The good news is that this is a totally normal part of the process of improving your headspace. Here are some things to remember on how to make those tricky days a little smoother.
Remember there are no backward steps
When we make progress, it’s easy to think that it’s all uphill from there. We often imagine and that our improvement will be a straight line, like this:
But thinking that way actually sets us up for a shock when things don’t go to plan. When we have a bad day, it can be easy to think that we’ve gone back to square one, and that all our work was nothing.
But this just isn’t true. Life is complicated, and setbacks are a normal. Actually, they’re part of your progress.
The important thing to look at isn’t how you’re doing this particular day, or hour, or minute – it’s the overall trend. For most people, improving our mental health actually looks a lot more like this:
Yeah, we have dips – and they can suck. But if we stick to it, those dips get shorter and less deep over time. We also get better at bouncing out of them, because we're constantly learning:
- the things that help
- how to recognise when a bad day, week, or month is coming
- how to keep going.
So if you or your loved one is going through a bad patch, remember to put things in context. Think about all the things that have changed – there are a lot of them – and remember that what's going on now will change too.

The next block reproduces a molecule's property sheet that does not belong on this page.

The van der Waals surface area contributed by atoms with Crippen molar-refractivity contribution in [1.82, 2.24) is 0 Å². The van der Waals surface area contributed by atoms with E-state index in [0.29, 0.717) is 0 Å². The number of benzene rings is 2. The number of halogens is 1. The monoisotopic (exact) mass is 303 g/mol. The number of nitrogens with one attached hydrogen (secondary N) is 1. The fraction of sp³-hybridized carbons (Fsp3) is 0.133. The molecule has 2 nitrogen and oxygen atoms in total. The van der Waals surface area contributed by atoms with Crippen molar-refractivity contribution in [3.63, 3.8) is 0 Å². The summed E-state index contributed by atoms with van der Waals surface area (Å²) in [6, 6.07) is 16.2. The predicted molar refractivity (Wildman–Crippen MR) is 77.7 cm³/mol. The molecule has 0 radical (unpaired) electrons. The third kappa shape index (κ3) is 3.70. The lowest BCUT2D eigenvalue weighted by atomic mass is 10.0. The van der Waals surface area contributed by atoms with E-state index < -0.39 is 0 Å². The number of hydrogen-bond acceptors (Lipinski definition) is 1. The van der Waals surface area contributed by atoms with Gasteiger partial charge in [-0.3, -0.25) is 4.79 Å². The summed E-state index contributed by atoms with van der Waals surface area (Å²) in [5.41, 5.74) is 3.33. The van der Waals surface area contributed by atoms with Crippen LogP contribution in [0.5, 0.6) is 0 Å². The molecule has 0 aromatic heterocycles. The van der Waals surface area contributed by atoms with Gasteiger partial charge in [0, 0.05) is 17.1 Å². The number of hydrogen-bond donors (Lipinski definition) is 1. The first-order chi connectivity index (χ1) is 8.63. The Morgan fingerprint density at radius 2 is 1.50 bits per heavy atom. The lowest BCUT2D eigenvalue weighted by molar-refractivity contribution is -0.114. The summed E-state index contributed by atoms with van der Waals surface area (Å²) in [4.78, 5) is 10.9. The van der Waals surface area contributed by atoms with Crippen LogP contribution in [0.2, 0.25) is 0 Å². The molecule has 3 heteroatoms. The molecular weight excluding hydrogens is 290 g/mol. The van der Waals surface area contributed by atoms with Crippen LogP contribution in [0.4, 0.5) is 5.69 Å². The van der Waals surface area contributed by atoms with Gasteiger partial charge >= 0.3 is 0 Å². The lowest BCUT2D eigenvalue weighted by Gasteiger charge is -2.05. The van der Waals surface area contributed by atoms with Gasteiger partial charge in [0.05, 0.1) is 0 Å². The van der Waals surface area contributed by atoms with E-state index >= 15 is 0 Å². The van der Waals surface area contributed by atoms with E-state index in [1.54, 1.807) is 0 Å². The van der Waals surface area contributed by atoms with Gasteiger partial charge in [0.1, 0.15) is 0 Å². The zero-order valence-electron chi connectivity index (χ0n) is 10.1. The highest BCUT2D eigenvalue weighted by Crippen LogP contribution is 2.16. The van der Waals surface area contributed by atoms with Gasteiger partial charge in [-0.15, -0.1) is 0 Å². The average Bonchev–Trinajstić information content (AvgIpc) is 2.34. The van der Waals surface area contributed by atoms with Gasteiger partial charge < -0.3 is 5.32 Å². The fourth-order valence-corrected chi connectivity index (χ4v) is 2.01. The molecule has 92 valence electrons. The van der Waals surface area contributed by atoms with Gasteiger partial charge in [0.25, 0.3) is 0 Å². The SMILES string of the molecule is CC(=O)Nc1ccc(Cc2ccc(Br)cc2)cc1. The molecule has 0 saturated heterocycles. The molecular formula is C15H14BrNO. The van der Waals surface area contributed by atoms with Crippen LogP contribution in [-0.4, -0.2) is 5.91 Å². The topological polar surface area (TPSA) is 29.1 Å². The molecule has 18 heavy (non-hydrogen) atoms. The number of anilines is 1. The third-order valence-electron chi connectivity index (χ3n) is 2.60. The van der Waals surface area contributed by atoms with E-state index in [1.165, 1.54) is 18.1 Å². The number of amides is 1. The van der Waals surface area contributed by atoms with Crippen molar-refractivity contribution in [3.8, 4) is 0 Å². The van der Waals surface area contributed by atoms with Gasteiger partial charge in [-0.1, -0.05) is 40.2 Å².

Stick to the plan
If you’ve got strategies you’ve been using, hard days are the time to bust them out. Right in this moment, you can choose what to do next. Take a breath. Odds are you’ll feel at least a little bit better. Take another one.
It’s about putting one foot in front of the other, step by step. This is a chance to learn and practise – nothing more. Remember to keep things in perspective, you’re doing really well. This will pass – you’ve gotten through stuff before, and you will this time too.
You don’t have to deal with a tough day alone. Sometimes when we’re struggling we can recoil from reaching out – but this is the best time to do it. Friends, family, mob or Elders, mentors and professionals are there to help you. Open up to them, ask their advice, or just say hi – human connection can be a great way to remind you that you’re loved and get your mind onto other things.
If you have a psychologist or social worker, you might want to get in touch with them for support. You could also contact your local headspace centre.